Quick sidebar on the NASCAR Hall of Fame, is there a more confusing hall of fame? Think about it. This year's class is Red Byron, Ray Evernham, Ron Hornaday, Jr., Ken Squier and Robert Yates; two car owners, the first Cup champion, a Truck series champion and a broadcaster. How are all five of these individuals on the same ballot? They all contributed to the series but broadcasters contribute to all sports and you didn't have Vin Scully on the same ballot at Hank Aaron and Frank Robinson in 1982, the year the Baseball Hall of Fame awarded Scully with the Ford C. Frick Award. Heck, winning the Ford C. Frick Award doesn't mean you are inducted into the Baseball Hall of Fame, meaning all those great voices aren't hall of famers.

How can Byron be in the same conversation as Bobby Labonte or Davey Allison? How can you compare the contributions of Squier to Ricky Rudd and Ray Fox? How do you decide between Hornaday and Joe Gibbs?

NASCAR needs to break up the ballot a bit. There should be a pre-modern-era committee to honor drivers who raced predominantly in NASCAR prior to 1972. Then there should be an owners committee, a crew chief/pit crew committee and there should be a separate committee for broadcasters and promoters. There should also be separate committees for the Grand National Series (the Xfinity Series are you boys and girls), Truck series, modifieds and regional series.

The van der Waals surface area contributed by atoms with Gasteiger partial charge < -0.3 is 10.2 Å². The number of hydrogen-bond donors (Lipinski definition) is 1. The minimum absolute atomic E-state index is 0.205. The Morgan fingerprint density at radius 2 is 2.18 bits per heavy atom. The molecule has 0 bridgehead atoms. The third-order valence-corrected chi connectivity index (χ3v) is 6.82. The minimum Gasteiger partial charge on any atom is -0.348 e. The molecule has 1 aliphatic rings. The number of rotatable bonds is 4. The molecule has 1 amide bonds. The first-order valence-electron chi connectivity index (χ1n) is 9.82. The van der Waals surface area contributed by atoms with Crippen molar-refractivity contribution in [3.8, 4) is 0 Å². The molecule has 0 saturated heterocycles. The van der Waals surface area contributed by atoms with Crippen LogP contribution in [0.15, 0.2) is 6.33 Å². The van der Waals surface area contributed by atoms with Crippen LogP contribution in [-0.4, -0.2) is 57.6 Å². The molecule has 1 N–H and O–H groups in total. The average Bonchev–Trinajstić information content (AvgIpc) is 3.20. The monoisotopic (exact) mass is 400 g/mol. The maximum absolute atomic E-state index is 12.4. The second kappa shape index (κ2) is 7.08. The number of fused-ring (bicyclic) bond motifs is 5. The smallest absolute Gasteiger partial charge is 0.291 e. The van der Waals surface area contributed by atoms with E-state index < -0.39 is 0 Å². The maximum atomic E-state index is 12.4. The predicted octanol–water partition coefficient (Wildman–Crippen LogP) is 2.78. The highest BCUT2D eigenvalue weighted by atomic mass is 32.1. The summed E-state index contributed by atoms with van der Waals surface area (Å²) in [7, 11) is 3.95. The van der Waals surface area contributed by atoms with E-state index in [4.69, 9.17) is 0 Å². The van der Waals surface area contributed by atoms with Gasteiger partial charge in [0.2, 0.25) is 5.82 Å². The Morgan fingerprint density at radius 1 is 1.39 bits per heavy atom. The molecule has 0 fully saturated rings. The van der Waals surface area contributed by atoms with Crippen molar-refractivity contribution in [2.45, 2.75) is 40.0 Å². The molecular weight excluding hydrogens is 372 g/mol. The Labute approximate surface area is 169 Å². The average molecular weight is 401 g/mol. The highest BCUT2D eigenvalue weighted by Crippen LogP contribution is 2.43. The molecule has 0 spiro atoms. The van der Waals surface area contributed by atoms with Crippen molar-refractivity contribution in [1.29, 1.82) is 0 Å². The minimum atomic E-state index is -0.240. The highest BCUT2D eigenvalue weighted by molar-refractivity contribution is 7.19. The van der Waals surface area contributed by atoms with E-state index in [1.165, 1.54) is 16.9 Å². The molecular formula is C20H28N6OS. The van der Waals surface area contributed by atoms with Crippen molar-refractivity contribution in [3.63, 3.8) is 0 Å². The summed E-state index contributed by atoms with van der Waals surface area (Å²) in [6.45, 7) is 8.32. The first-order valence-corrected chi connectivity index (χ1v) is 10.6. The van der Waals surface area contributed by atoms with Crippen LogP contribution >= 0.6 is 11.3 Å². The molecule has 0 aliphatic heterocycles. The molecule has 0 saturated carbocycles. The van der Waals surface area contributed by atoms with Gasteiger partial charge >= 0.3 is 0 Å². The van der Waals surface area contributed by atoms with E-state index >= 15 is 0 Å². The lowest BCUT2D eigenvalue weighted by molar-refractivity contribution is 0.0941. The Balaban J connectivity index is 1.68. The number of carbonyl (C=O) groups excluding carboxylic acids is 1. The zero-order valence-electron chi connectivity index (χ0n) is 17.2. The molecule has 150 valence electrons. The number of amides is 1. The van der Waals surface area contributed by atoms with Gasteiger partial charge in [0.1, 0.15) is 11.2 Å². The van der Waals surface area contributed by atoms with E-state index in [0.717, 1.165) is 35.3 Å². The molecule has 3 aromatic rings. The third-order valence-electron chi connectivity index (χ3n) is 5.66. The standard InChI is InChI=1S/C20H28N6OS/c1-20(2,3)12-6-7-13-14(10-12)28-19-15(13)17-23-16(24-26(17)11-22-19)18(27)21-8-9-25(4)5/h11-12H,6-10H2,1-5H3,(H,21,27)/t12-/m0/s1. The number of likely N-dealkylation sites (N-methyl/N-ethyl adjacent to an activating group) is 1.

With everyone being lumped into the same ballot there are plenty of key NASCAR figures that are either never going to get into the hall of fame or won't be honored until 20 years after they died. With the amount of clutter the likes of Smokey Yunick (who wasn't even on the ballot for this class), Humpy Wheeler, Jack Ingram, Sam Ard and Doug Coby, who has won four consecutive modified championships and five of the last six championships, may never get in.

I am all for museums and providing a place for people to go and look at a collection of historical artifacts and learn about the past whether it is NASCAR, IndyCar or motorsports in general but creating a distinct honor for those who are already seen as the best is excessive. We know who the best are and we know those who were respectable but not quite of the legendary status. A building, plaque and televised ceremony shouldn't change a thing.

Winners From the Weekend
You know about Felix Rosenqvist but did you know...

Christopher Bell won the Chili Bowl for a second consecutive year.

The #2 Black Falcon Mercedes of Yelmer Buurman, Abdulaziz al Faisal, Hubert Haupt and Gabriele Piana won the Dubai 24 Hour.

Dakar Rally Update (Through Stage Eight):
Bikes: Adrien Van Beveren leads Kevin Benavides by 22 seconds.
Quads: Ignacio Casale leads Jeremias González Ferioli by one hour, 45 minutes and 20 seconds.
Cars: Carlos Sainz leads Nasser Al-Attiyah by one hour, six minutes and 37 seconds.
Trucks: Eduard Nikolaev leads Federico Villagra by 46 minutes and 25 seconds.
UTVs: Reinaldo Varela leads Juan Uribe Ramos by one hour, 34 minutes and 31 seconds.

Jason Anderson won the Supercross race at Houston.

The #7 Jackie Chan DC Racing x Jota Oreca-Nissan of Jazman Jaafar, Weiron Tan and Afiq Yazid won the 4 Hours of Buriram. The #18 KCMG Ligier-Nissan of Josh Burdon, Louis Prette and Neric Wei won in LMP3. The #91 FIST-Team AAI BMW of Chaz Mostert, Jesse Krohn and Jun-San Chen won in GT.

Richard Verschoor and Marcus Armstrong were the two winners at the Toyota Racing Series season opener from Ruapuna Park with Armstrong winning the second and third races of the weekend.

Jean-Baptiste Dubourg and Benoît Tréluyer split the Andros Trophy races from Isola 2000.

Coming Up This Weekend
Supercross returns to California and San Diego.
The Dakar Rally concludes in Argentina.
Second round of the Toyota Racing Series will be at Teretonga Park.